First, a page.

Finding an All-Inclusive School Choice Plan

The Christian Science Monitor, January 21, 1993 | Go to article overview

Finding an All-Inclusive School Choice Plan


Regarding the editorial "Chelsea's Choice of School," Jan. 8: I am disturbed by the final two sentences. The editorial states that President Bush's broad-based choice plan would "siphon public money into private and parochial institutions" and "would undercut public education."

You seem to forget that such an all-inclusive choice plan is actually putting a free-enterprise type of competition into effect. Such competition can go from one extreme to another. You assume that the outcome would be in favor of private and parochial education.

It is possible, however, that public education in some places could become so effective that many students attending private schools or being taught at home would rather opt to attend public school. If we are to experience the full dynamic, catalytic influence on education reform that is expected from a choice plan, the more far-reaching and broad-based type is more likely to provide this much-needed impetus. Public schools will suffer only if it is allowed to happen. Eugene Henderson, Lacey, Washington Character education

Regarding the front-page article " `Character Education' May Become Need of 90s," Jan. 14: People expect schools to make up for their own failings as parents. It is not the job of the schools to do this, nor could they if they tried. What effect can courses in ethics have when students return home and see their parents cheating on taxes or on each other, lying to business associates, and flouting laws?

How successful can formal ethics education be when kids, ignored by their parents, turn to TV or the streets, where they see mainly examples of unethical behavior. Maybe what is needed in schools are not courses on ethics, but rather courses on parenting. Jeff Johnson, San Francisco The `look like America' Cabinet

Hooray for the editorial "Trial by Diversity," Dec. …

The rest of this article is only available to active members of Questia

Already a member? Log in now.

Notes for this article

Add a new note
If you are trying to select text to create highlights or citations, remember that you must now click or tap on the first word, and then click or tap on the last word.
One moment ...
Default project is now your active project.
Project items
Notes
Cite this article

Cited article

Style
Citations are available only to our active members.
Buy instant access to cite pages or passages in MLA 8, MLA 7, APA and Chicago citation styles.

(Einhorn, 1992, p. 25)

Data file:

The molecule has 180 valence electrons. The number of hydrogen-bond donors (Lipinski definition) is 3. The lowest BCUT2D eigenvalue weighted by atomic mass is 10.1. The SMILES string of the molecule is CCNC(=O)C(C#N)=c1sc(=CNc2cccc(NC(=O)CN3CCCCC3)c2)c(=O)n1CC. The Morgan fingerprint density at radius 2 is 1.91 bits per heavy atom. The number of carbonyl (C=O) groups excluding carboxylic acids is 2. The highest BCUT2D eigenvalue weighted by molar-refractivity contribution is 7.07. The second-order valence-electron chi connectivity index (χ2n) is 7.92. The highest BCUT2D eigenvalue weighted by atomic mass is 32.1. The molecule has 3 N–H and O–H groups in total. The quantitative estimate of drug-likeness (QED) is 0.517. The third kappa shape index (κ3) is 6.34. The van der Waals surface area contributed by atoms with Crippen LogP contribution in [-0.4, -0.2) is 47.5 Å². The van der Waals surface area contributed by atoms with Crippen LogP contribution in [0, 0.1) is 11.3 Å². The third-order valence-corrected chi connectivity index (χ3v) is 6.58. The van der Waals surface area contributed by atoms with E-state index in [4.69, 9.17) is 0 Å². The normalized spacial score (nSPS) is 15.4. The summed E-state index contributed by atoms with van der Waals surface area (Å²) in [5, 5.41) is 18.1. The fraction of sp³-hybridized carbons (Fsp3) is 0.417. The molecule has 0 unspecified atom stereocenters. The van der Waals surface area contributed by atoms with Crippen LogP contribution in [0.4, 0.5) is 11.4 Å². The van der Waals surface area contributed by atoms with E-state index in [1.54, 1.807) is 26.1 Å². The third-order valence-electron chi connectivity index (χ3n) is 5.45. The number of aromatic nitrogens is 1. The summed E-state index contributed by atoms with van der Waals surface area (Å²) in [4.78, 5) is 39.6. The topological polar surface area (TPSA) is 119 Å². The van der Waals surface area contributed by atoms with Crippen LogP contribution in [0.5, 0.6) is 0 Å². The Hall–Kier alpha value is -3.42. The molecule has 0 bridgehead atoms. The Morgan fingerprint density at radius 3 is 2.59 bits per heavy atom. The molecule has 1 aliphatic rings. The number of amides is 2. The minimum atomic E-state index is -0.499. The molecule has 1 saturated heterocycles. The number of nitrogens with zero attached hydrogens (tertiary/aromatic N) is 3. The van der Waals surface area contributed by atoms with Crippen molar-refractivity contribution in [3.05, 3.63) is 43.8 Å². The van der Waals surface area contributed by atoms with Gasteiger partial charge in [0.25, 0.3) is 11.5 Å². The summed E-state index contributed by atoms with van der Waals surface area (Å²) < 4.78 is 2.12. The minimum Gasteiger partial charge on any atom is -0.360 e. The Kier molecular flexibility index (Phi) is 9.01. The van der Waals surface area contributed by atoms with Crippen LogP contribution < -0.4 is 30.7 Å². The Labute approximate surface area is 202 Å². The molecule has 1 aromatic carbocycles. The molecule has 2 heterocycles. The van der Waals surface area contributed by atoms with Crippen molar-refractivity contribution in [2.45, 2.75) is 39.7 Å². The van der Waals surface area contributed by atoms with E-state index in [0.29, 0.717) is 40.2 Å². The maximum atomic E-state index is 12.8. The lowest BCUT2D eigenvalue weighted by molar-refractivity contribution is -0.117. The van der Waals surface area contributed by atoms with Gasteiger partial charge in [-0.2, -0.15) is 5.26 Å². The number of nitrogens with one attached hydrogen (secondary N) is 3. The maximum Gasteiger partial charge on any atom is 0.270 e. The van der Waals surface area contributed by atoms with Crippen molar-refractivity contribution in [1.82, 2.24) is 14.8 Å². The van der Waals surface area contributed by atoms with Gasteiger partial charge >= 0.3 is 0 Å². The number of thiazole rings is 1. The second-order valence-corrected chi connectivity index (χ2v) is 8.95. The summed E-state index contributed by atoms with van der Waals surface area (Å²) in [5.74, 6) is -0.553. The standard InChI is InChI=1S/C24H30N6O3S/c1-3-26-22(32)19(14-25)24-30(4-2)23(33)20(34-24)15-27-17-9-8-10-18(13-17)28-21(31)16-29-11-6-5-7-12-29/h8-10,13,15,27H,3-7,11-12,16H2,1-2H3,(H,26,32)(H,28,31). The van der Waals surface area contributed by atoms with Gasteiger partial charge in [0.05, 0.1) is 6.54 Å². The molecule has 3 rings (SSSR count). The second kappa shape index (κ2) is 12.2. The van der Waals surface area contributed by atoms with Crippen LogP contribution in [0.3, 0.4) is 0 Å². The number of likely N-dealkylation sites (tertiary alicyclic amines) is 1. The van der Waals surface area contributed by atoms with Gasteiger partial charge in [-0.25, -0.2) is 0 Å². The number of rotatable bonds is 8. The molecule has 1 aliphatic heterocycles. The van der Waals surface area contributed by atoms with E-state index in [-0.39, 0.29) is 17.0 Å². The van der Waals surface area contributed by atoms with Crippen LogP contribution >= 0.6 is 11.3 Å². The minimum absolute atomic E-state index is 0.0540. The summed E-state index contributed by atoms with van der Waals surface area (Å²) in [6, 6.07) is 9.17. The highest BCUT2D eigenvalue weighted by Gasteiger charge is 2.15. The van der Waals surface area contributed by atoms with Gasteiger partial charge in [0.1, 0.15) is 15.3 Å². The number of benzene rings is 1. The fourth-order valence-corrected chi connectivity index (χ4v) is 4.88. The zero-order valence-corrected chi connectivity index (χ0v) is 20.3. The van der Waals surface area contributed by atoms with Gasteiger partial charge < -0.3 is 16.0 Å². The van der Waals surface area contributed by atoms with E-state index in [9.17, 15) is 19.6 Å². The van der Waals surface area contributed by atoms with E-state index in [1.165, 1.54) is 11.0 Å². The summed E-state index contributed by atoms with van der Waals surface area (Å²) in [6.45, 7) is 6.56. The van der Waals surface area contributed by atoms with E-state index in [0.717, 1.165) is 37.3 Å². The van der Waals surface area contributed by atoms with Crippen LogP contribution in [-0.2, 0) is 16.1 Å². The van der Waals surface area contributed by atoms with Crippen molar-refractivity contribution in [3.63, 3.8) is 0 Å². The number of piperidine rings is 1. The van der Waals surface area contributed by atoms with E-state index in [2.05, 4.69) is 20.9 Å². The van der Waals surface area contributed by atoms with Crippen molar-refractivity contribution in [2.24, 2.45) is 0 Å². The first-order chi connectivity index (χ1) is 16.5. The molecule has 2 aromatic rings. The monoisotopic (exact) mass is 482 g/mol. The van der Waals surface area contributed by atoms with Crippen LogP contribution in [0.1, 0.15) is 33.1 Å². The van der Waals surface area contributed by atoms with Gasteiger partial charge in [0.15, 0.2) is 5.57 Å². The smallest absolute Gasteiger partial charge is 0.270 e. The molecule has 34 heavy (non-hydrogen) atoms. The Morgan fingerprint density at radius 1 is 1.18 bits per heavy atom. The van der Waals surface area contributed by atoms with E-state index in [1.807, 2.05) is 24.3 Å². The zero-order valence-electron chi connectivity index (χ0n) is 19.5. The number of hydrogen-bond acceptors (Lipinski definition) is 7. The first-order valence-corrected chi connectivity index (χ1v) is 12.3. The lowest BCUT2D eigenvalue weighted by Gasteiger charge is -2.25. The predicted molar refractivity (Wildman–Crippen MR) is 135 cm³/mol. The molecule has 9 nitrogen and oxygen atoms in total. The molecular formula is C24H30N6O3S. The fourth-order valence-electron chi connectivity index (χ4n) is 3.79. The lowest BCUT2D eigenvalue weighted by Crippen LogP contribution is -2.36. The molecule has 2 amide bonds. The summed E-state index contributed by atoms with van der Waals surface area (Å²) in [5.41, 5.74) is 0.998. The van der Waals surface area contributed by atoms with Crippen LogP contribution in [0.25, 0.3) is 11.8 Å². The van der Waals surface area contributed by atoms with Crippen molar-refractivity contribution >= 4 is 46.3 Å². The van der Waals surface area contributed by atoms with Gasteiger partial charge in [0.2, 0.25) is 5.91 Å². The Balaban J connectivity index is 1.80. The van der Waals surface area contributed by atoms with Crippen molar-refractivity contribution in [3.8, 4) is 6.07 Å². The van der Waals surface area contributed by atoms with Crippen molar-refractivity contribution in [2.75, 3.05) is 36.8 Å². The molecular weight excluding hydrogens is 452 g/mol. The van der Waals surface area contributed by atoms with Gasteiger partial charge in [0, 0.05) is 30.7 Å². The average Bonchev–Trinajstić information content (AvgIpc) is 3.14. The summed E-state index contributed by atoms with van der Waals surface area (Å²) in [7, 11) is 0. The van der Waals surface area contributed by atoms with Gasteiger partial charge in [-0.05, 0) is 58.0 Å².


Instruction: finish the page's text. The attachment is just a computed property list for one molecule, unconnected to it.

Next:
(Einhorn 25)

(Einhorn 25)

1. Lois J. Einhorn, Abraham Lincoln, the Orator: Penetrating the Lincoln Legend (Westport, CT: Greenwood Press, 1992), 25, http://www.questia.com/read/27419298.

Note: primary sources have slightly different requirements for citation. Please see these guidelines for more information.

Cited article

Finding an All-Inclusive School Choice Plan
Settings

Settings

Typeface
Text size Smaller Larger Reset View mode
Search within

Search within this article

Look up

Look up a word

  • Dictionary
  • Thesaurus
Please submit a word or phrase above.
Print this page

Print this page

Why can't I print more than one page at a time?

Help
Full screen
Items saved from this article
  • Highlights & Notes
  • Citations
Some of your highlights are legacy items.

Highlights saved before July 30, 2012 will not be displayed on their respective source pages.

You can easily re-create the highlights by opening the book page or article, selecting the text, and clicking “Highlight.”

matching results for page

    Questia reader help

    How to highlight and cite specific passages

    1. Click or tap the first word you want to select.
    2. Click or tap the last word you want to select, and you’ll see everything in between get selected.
    3. You’ll then get a menu of options like creating a highlight or a citation from that passage of text.

    OK, got it!

    Cited passage

    Style
    Citations are available only to our active members.
    Buy instant access to cite pages or passages in MLA 8, MLA 7, APA and Chicago citation styles.

    "Portraying himself as an honest, ordinary person helped Lincoln identify with his audiences." (Einhorn, 1992, p. 25).

    "Portraying himself as an honest, ordinary person helped Lincoln identify with his audiences." (Einhorn 25)

    "Portraying himself as an honest, ordinary person helped Lincoln identify with his audiences." (Einhorn 25)

    "Portraying himself as an honest, ordinary person helped Lincoln identify with his audiences."1

    1. Lois J. Einhorn, Abraham Lincoln, the Orator: Penetrating the Lincoln Legend (Westport, CT: Greenwood Press, 1992), 25, http://www.questia.com/read/27419298.

    Cited passage

    Thanks for trying Questia!

    Please continue trying out our research tools, but please note, full functionality is available only to our active members.

    Your work will be lost once you leave this Web page.

    Buy instant access to save your work.

    Already a member? Log in now.

    Search by... Author
    Show... All Results Primary Sources Peer-reviewed

    Oops!

    An unknown error has occurred. Please click the button below to reload the page. If the problem persists, please try again in a little while.